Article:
Gymnosis is the process of the delivery of antisense oligodeoxynucleotides to cells, in the
absence of any carriers or conjugation, that produces sequence-specific gene silencing. While gymnosis was originally demonstrated using locked nucleic acid (LNA) gapmers, 2′-deoxy-2′fluoroarabino nucleic acid (2′F-ANA) phosphorothioate gapmer oligonucleotides (oligos) when targeted to the Bcl-2 and androgen receptor (AR) mRNAs in multiple cell lines in tissue culture, are approximately as effective at silencing of Bcl-2 expression as the iso-sequential LNA congeners. In LNCaP prostate cancer cells, gymnotic silencing of the AR by a 2′F-ANA phosphorothioate gapmer oligo led to downstream silencing of cellular prostate-specific antigen (PSA) expression even in the presence of the androgenic steroid R1881 (metribolone), which stabilizes cytoplasmic levels of the AR. Furthermore, gymnotic silencing occurs in the absence of serum, and silencing by both LNA and 2′F-ANA oligos is augmented in serum-free (SF) media in some cell lines when they are treated with oleic acid and a variety of ω-6 polyunsaturated fatty acids (ω-6 PUFAs), but not by an aliphatic (palmitic) fatty acid. These results significantly expand our understanding of and ability to successfully manipulate the cellular delivery of single-stranded oligos in vitro.
2′F-ANA; endocytosis; gymnosis; LNA; oleic acid; phosphorothioate oligonucleotides; polyunsaturated fatty acids
Systemic iron homeostasis is mainly controlled by the liver through synthesis of the peptide hormone hepcidin (encoded by Hamp), the key regulator of duodenal iron absorption and macrophage iron release. Here we show that the liver-specific microRNA miR-122 is important for regulating Hamp mRNA expression and tissue iron levels. Efficient and specific depletion of miR-122 by injection of a locked-nucleic-acid–modified (LNA-modified) anti-miR into WT mice caused systemic iron deficiency, characterized by reduced plasma and liver iron levels, mildly impaired hematopoiesis, and increased extramedullary erythropoiesis in the spleen. Moreover, miR-122 inhibition increased the amount of mRNA transcribed by genes that control systemic iron levels, such as hemochromatosis (Hfe), hemojuvelin (Hjv), bone morphogenetic protein receptor type 1A (Bmpr1a), and Hamp. Importantly, miR-122 directly targeted the 3′ untranslated region of 2 mRNAs that encode activators of hepcidin expression, Hfe and Hjv. These data help to explain the increased Hamp mRNA levels and subsequent iron deficiency in mice with reduced miR-122 levels and establish a direct mechanistic link between miR-122 and the regulation of systemic iron metabolism.
MicroRNA-122 (miR-122) is an abundant liver-specific miRNA, implicated in fatty acid and cholesterol metabolism as well as hepatitis C viral replication. Here, we report that a systemically administered 16-nt, unconjugated LNA (locked nucleic acid)-antimiR oligonucleotide complementary to the 5′ end of miR-122 leads to specific, dose-dependent silencing of miR-122 and shows no hepatotoxicity in mice. Antagonism of miR-122 is due to formation of stable heteroduplexes between the LNA-antimiR and miR-122 as detected by northern analysis. Fluorescence in situ hybridization demonstrated uptake of the LNA-antimiR in mouse liver cells, which was accompanied by markedly reduced hybridization signals for mature miR-122 in treated mice. Functional antagonism of miR-122 was inferred from a low cholesterol phenotype and de-repression within 24 h of 199 liver mRNAs showing significant enrichment for miR-122 seed matches in their 3′ UTRs. Expression profiling extended to 3 weeks after the last LNA-antimiR dose revealed that most of the changes in liver gene expression were normalized to saline control levels coinciding with normalized miR-122 and plasma cholesterol levels. Combined, these data suggest that miRNA antagonists comprised of LNA are valuable tools for identifying miRNA targets in vivo and for studying the biological role of miRNAs and miRNA-associated gene-regulatory networks in a physiological context.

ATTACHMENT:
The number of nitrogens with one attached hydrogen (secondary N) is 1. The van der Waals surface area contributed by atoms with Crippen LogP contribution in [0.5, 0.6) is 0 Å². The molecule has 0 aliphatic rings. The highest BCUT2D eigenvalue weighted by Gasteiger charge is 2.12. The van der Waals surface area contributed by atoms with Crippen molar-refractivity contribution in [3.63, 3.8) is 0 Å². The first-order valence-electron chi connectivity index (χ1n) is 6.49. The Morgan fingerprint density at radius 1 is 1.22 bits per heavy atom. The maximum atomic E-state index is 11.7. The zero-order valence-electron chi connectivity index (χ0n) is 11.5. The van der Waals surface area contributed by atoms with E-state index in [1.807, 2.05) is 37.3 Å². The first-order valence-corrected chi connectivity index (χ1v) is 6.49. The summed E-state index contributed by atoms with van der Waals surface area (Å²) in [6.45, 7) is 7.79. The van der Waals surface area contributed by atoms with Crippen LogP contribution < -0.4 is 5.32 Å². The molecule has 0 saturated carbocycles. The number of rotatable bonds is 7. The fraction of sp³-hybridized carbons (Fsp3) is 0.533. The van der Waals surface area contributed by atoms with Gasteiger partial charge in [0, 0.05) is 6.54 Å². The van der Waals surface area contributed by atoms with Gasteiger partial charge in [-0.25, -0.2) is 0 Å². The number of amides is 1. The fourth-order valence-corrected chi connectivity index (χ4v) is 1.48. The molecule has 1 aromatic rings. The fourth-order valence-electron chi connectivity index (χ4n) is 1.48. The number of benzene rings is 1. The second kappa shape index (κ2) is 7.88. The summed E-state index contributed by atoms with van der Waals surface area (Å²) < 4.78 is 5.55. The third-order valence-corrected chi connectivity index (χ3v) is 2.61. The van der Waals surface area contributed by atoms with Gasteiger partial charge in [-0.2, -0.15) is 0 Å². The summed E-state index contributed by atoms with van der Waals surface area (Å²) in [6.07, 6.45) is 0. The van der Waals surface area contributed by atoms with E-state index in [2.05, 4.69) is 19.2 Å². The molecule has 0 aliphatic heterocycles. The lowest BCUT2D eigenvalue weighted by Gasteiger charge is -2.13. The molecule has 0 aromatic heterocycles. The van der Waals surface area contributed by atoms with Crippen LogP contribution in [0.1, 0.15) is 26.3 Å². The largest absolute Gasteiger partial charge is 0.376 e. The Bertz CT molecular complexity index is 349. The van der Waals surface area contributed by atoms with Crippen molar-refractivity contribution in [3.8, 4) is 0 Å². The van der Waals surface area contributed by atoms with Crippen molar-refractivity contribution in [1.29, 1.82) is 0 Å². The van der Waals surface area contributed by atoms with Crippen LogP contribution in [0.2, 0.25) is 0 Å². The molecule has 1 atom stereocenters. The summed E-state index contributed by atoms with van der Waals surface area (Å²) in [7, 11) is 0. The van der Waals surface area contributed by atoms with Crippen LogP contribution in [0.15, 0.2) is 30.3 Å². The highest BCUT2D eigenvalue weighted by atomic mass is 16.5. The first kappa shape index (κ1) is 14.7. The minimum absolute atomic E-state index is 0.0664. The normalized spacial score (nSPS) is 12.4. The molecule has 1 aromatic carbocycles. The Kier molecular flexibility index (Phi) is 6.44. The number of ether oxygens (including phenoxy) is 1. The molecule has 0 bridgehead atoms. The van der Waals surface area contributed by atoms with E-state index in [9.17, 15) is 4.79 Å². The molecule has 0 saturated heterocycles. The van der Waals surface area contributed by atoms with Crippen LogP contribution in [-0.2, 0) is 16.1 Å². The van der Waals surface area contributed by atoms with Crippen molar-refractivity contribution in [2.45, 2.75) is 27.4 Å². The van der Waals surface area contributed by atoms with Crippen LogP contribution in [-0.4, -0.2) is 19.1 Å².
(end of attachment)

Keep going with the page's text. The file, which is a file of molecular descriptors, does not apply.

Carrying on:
MicroRNAs (miRNAs) play an important role in diverse physiological processes and are potential therapeutic agents. Synthetic oligonucleotides (ONs) of different chemistries have proven successful for blocking miRNA expression. However, their specificity and efficiency have not been fully evaluated. Here, we show that peptide nucleic acids (PNAs) efficiently block a key inducible miRNA expressed in the haematopoietic system, miR-155, in cultured B cells as well as in mice. Remarkably, miR-155 inhibition by PNA in primary B cells was achieved in the absence of any transfection agent. In mice, the high efficiency of the treatment was demonstrated by a strong overlap in global gene expression between B cells isolated from anti-miR-155 PNA-treated and miR-155-deficient mice. Interestingly, PNA also induced additional changes in gene expression. Our analysis provides a useful platform to aid the design of efficient and specific anti-miRNA ONs for in vivo use.
Anti-miRs are oligonucleotide inhibitors complementary to miRNAs that have been used extensively as tools to gain understanding of specific miRNA functions and as potential therapeutics. We showed previously that peptide nucleic acid (PNA) anti-miRs containing a few attached Lys residues were potent miRNA inhibitors. Using miR-122 as an example, we report here the PNA sequence and attached amino acid requirements for efficient miRNA targeting and show that anti-miR activity is enhanced substantially by the presence of a terminal-free thiol group, such as a Cys residue, primarily due to better cellular uptake. We show that anti-miR activity of a Cys-containing PNA is achieved by cell uptake through both clathrin-dependent and independent routes. With the aid of two PNA analogues having intrinsic fluorescence, thiazole orange (TO)-PNA and [bis-o-(aminoethoxy)phenyl]pyrrolocytosine (BoPhpC)-PNA, we explored the subcellular localization of PNA anti-miRs and our data suggest that anti-miR targeting of miR-122 may take place in or associated with endosomal compartments. Our findings are valuable for further design of PNAs and other oligonucleotides as potent anti-miR agents.